FACT CHECK — HECO: Japan Tsunami Keeping Hawaii Electric Rates High
Hawaiian Electric Co. has launched a media campaign to explain to residents why their electricity bills have remained at record highs for months.
In television commercials, Robbie Alm, HECO's executive vice president, says that the tsunami in Japan is the main cause.
In a clip posted on the electric utility's website, Alm says:
It's complex, but the main reason is in the wake of that devastating tsunami nuclear energy has largely been replaced by oil, sending oil prices in the Asia-Pacific region skyrocketing — and these prices aren't coming down anytime soon.
Here's the video:
In Hawaii, the majority of electricity generation is derived from oil, and residents are used to volatile prices, but this is something different, according to Alm.
“With historic trends, the price spikes up and equally spikes down,” he told Civil Beat. “This is really the first time we’re talking about close to a year of sustained high prices. It’s like we’re in a different situation and that’s why we felt that we should tell customers.”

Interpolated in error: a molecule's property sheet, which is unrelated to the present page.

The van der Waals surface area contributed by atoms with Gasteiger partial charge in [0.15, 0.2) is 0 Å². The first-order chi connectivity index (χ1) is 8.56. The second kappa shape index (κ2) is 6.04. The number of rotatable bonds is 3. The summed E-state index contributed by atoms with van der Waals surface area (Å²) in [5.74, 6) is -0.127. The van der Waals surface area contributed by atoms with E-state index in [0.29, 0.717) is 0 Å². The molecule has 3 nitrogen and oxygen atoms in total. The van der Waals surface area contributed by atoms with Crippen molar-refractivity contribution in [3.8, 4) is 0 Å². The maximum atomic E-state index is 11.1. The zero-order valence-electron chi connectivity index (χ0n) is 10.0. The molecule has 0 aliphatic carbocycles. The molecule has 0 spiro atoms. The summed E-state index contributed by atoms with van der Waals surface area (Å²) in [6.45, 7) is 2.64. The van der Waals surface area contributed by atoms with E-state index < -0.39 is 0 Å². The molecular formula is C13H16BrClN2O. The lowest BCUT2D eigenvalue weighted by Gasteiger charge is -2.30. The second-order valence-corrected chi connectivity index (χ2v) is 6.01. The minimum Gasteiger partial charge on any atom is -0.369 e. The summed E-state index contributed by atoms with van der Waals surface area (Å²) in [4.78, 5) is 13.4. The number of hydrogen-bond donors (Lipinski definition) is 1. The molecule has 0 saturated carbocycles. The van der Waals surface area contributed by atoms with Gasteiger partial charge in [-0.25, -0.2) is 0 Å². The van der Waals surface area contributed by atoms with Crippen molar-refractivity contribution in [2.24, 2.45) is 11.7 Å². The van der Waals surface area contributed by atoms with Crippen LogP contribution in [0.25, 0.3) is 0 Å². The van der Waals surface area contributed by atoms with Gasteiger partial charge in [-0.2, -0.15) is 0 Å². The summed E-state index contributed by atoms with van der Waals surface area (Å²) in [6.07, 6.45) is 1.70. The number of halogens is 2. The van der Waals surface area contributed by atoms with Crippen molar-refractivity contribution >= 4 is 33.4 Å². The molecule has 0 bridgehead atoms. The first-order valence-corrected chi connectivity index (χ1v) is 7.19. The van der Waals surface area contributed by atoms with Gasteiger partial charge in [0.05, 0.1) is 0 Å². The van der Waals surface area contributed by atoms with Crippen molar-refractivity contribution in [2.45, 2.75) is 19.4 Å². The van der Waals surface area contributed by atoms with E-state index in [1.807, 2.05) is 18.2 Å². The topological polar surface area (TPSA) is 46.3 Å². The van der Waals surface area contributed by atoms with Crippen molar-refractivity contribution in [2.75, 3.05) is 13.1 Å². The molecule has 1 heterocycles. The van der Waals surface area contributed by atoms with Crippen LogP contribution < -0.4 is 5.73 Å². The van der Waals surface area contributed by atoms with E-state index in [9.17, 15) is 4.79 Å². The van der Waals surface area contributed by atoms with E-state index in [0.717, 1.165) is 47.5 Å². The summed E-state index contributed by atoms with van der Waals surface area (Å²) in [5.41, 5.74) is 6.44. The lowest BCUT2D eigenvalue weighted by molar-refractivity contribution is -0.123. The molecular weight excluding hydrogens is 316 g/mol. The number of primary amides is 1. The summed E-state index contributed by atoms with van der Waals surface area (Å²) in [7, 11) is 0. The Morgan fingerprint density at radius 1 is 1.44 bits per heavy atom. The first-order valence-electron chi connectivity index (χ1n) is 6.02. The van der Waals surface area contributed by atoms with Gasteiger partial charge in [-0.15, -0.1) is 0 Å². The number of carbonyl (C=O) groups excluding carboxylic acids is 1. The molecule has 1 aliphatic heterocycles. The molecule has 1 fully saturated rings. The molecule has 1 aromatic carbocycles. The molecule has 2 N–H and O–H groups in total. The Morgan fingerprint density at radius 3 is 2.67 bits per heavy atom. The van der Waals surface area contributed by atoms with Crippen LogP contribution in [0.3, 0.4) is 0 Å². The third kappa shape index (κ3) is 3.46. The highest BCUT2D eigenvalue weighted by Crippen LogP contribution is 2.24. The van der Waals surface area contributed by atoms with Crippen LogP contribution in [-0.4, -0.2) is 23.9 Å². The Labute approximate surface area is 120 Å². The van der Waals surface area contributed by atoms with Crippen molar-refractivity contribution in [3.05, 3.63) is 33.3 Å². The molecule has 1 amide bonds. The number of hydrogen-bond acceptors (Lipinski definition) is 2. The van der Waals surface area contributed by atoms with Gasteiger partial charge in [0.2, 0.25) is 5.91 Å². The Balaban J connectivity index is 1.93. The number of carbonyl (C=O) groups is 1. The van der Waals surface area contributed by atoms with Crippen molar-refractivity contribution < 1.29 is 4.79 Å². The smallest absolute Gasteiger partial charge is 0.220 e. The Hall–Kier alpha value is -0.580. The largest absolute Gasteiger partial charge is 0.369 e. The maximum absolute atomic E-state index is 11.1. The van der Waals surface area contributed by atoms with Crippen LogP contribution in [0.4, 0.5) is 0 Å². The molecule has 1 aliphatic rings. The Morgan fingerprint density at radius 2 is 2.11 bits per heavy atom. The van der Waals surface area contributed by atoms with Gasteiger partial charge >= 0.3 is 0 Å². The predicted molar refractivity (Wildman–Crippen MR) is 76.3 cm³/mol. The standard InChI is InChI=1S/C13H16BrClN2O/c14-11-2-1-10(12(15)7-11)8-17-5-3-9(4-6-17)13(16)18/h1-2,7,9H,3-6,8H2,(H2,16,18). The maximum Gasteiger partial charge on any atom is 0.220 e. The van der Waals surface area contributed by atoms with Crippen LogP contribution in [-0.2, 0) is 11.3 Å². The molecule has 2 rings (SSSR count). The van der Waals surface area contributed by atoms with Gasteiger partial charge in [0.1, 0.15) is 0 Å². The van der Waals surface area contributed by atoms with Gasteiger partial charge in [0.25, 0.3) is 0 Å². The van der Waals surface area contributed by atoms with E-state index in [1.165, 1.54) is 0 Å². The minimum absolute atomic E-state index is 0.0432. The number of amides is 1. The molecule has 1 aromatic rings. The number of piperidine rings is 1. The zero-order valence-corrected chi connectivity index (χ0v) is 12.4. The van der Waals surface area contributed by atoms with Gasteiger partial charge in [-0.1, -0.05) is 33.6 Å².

Since 2010, monthly electric bills have risen by 50 percent.
Unrest in the Middle East and northern Africa sent oil prices climbing early last year. But prices for benchmark crude, such as West Texas Intermediate and Brent, which generally correlate with oil prices, began falling in May. In Hawaii, this hasn't been the case.
Alm said that Hawaii prices follow those in the Asia-Pacific region.
He referred Civil Beat to Fereidun Fesharaki, an international oil export and senior fellow at the East-West Center, to verify the claim.